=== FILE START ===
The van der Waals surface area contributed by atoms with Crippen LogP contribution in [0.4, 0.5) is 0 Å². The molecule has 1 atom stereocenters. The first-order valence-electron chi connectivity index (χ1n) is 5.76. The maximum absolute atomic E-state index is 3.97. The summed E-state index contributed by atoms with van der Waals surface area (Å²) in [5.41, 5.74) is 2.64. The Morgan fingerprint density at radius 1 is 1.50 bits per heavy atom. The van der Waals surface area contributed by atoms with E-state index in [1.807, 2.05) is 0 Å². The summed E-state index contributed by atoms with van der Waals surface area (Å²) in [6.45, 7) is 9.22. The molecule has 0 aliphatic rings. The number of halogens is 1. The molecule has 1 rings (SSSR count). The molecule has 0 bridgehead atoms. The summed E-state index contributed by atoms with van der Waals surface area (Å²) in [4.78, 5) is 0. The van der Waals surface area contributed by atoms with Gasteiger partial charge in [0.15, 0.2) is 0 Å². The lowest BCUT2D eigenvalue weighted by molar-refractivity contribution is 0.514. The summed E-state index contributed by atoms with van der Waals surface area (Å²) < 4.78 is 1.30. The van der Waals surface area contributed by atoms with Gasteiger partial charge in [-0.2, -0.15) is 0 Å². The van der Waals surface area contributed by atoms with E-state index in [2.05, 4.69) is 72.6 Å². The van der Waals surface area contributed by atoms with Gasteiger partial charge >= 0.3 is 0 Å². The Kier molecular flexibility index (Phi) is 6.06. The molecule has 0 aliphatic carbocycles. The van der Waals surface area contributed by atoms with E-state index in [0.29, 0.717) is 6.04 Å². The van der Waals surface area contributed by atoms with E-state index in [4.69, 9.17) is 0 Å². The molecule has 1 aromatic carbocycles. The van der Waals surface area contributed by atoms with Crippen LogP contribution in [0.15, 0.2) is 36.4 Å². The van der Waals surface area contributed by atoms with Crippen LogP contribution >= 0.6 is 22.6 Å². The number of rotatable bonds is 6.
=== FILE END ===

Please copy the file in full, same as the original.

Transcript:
The van der Waals surface area contributed by atoms with Crippen LogP contribution in [0.4, 0.5) is 0 Å². The molecule has 1 atom stereocenters. The first-order valence-electron chi connectivity index (χ1n) is 5.76. The maximum absolute atomic E-state index is 3.97. The summed E-state index contributed by atoms with van der Waals surface area (Å²) in [5.41, 5.74) is 2.64. The Morgan fingerprint density at radius 1 is 1.50 bits per heavy atom. The van der Waals surface area contributed by atoms with E-state index in [1.807, 2.05) is 0 Å². The summed E-state index contributed by atoms with van der Waals surface area (Å²) in [6.45, 7) is 9.22. The molecule has 0 aliphatic rings. The number of halogens is 1. The molecule has 1 rings (SSSR count). The molecule has 0 bridgehead atoms. The summed E-state index contributed by atoms with van der Waals surface area (Å²) in [4.78, 5) is 0. The van der Waals surface area contributed by atoms with Gasteiger partial charge in [0.15, 0.2) is 0 Å². The lowest BCUT2D eigenvalue weighted by molar-refractivity contribution is 0.514. The summed E-state index contributed by atoms with van der Waals surface area (Å²) < 4.78 is 1.30. The van der Waals surface area contributed by atoms with Gasteiger partial charge in [-0.2, -0.15) is 0 Å². The van der Waals surface area contributed by atoms with E-state index in [2.05, 4.69) is 72.6 Å². The van der Waals surface area contributed by atoms with Gasteiger partial charge >= 0.3 is 0 Å². The Kier molecular flexibility index (Phi) is 6.06. The molecule has 0 aliphatic carbocycles. The van der Waals surface area contributed by atoms with E-state index in [0.29, 0.717) is 6.04 Å². The van der Waals surface area contributed by atoms with E-state index in [4.69, 9.17) is 0 Å². The molecule has 1 aromatic carbocycles. The van der Waals surface area contributed by atoms with Crippen LogP contribution in [0.15, 0.2) is 36.4 Å². The van der Waals surface area contributed by atoms with Crippen LogP contribution >= 0.6 is 22.6 Å². The number of rotatable bonds is 6.